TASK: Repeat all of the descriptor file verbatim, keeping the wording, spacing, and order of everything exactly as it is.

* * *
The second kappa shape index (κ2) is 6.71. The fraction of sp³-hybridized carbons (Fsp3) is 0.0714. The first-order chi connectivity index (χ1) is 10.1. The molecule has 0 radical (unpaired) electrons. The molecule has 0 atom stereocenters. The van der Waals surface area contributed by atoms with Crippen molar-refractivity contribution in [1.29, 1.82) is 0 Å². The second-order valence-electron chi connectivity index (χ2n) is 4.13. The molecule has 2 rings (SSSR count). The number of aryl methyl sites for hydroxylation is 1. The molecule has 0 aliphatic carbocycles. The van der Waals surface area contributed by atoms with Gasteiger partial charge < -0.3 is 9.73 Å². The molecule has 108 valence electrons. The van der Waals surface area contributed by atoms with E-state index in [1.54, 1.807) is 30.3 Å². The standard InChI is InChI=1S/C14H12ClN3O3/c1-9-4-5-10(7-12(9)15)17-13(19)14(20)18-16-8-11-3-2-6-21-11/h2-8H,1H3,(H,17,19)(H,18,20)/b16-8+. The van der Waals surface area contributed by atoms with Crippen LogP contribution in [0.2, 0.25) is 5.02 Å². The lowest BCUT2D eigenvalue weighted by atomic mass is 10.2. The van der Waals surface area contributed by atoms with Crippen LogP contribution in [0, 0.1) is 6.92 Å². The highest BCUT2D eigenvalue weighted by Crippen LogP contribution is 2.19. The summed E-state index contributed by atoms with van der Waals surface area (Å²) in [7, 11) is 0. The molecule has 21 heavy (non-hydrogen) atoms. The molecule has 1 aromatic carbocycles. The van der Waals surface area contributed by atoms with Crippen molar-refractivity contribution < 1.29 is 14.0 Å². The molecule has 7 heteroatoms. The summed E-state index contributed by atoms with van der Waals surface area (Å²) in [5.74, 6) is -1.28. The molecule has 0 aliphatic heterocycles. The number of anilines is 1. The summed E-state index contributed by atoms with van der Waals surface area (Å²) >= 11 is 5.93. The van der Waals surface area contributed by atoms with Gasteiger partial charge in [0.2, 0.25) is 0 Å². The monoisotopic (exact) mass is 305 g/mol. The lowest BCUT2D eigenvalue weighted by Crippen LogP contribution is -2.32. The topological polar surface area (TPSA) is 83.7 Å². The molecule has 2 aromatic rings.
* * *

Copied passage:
The second kappa shape index (κ2) is 6.71. The fraction of sp³-hybridized carbons (Fsp3) is 0.0714. The first-order chi connectivity index (χ1) is 10.1. The molecule has 0 radical (unpaired) electrons. The molecule has 0 atom stereocenters. The van der Waals surface area contributed by atoms with Crippen molar-refractivity contribution in [1.29, 1.82) is 0 Å². The second-order valence-electron chi connectivity index (χ2n) is 4.13. The molecule has 2 rings (SSSR count). The number of aryl methyl sites for hydroxylation is 1. The molecule has 0 aliphatic carbocycles. The van der Waals surface area contributed by atoms with Gasteiger partial charge < -0.3 is 9.73 Å². The molecule has 108 valence electrons. The van der Waals surface area contributed by atoms with E-state index in [1.54, 1.807) is 30.3 Å². The standard InChI is InChI=1S/C14H12ClN3O3/c1-9-4-5-10(7-12(9)15)17-13(19)14(20)18-16-8-11-3-2-6-21-11/h2-8H,1H3,(H,17,19)(H,18,20)/b16-8+. The van der Waals surface area contributed by atoms with Crippen LogP contribution in [0.2, 0.25) is 5.02 Å². The lowest BCUT2D eigenvalue weighted by atomic mass is 10.2. The van der Waals surface area contributed by atoms with Crippen LogP contribution in [0, 0.1) is 6.92 Å². The highest BCUT2D eigenvalue weighted by Crippen LogP contribution is 2.19. The summed E-state index contributed by atoms with van der Waals surface area (Å²) in [7, 11) is 0. The molecule has 21 heavy (non-hydrogen) atoms. The molecule has 1 aromatic carbocycles. The van der Waals surface area contributed by atoms with Crippen molar-refractivity contribution < 1.29 is 14.0 Å². The molecule has 7 heteroatoms. The summed E-state index contributed by atoms with van der Waals surface area (Å²) in [5.74, 6) is -1.28. The molecule has 0 aliphatic heterocycles. The number of anilines is 1. The summed E-state index contributed by atoms with van der Waals surface area (Å²) >= 11 is 5.93. The van der Waals surface area contributed by atoms with Gasteiger partial charge in [0.2, 0.25) is 0 Å². The monoisotopic (exact) mass is 305 g/mol. The lowest BCUT2D eigenvalue weighted by Crippen LogP contribution is -2.32. The topological polar surface area (TPSA) is 83.7 Å². The molecule has 2 aromatic rings.